assumptions define the physical and economic characteristics of the current or alternative
logistics environment and are generally within management's ability to change or refine. Analysis
assumptions define the constraints and limitations required to fit the problem to the
analysis technique. These assumptions frequently focus on problem size, degree of analysis
detail, and solution methodology. Table 14.4 offers more detailed descriptions for each assumption
category.

4
3. Identifying Data Sources

detailed data must be collected and organized to support the analysis. For situations
when data is extremely difficult to collect or when the necessary level of accuracy is unknown,
sensitivity analysis can be used to identify data impact. The first major data category is sales
and customer orders. The annual sales forecast and percentage of sales by month, as well as
seasonality patterns, are usually necessary to determine logistics volume and activity levels

Transportation data requirements include the number and type of modes utilized, modal selection
criteria, rates and transit times, shipping rules, and policies. If private transportation is included in
the analysis, then information is required concerning the private fleet.

4. Data Collection

Once alternative data sources have been identified, the data collection process can begin. The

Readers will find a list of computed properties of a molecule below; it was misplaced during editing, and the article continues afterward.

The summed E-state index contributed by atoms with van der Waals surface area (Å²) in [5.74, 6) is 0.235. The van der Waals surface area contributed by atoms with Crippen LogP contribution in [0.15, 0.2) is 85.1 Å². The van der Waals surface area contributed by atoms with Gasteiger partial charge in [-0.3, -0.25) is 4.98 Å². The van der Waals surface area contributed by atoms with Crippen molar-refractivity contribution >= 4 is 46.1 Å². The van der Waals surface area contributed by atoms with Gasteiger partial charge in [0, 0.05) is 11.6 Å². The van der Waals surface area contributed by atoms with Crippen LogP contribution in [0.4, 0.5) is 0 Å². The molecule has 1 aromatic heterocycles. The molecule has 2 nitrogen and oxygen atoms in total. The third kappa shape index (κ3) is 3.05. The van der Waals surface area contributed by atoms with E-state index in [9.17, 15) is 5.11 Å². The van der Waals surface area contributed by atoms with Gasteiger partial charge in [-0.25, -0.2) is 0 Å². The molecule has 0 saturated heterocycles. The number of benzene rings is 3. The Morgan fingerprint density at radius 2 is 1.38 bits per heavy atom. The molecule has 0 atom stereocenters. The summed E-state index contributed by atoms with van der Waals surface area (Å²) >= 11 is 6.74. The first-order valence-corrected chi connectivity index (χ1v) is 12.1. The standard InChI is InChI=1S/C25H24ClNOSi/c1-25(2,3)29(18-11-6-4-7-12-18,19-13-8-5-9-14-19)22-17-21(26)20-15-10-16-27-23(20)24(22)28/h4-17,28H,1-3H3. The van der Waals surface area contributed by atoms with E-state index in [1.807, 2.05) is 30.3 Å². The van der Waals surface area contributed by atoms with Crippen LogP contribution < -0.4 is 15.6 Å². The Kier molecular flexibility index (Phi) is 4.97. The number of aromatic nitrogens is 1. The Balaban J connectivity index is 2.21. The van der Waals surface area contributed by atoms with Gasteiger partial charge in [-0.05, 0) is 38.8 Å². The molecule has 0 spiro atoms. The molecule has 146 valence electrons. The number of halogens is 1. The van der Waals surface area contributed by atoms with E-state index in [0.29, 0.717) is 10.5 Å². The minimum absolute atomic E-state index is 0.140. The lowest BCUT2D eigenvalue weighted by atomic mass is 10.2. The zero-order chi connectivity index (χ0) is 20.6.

process includes assembly of required data and conversion to appropriate formats for the analysis
tool. This is often a tedious and time-consuming task, so errors are likely.

5. Validation Data In addition to collecting data to support alternative analysis, base case or
validation data must also be collected to verify that the results accurately reflect reality. The
specific question concerns whether the chosen analytical approach accurately replicates
historical logistics practices.

Phase 3: Recommendations and Implementation


Phase III operationalizes planning and design efforts by making specific management
recommendations and developing implementation plans.

Recommendations

Alternative and sensitivity analysis results are reviewed to finalize managerial recommendations. This
review process includes four tasks:

1. Identifying the best alternative


2. Estimating costs and benefits
3. Developing a risk appraisal
4. Developing a presentation

1. Identifying the Best Alternative-The alternatives and sensitivity analyses should identify the
best options to consider for implementation. However, multiple alternatives often yield
similar or comparable results. Performance characteristics and conditions for each
alternative must be compared to identify the two or three best options

2. Estimating Costs and Benefits - potential benefits were identified as service improvement,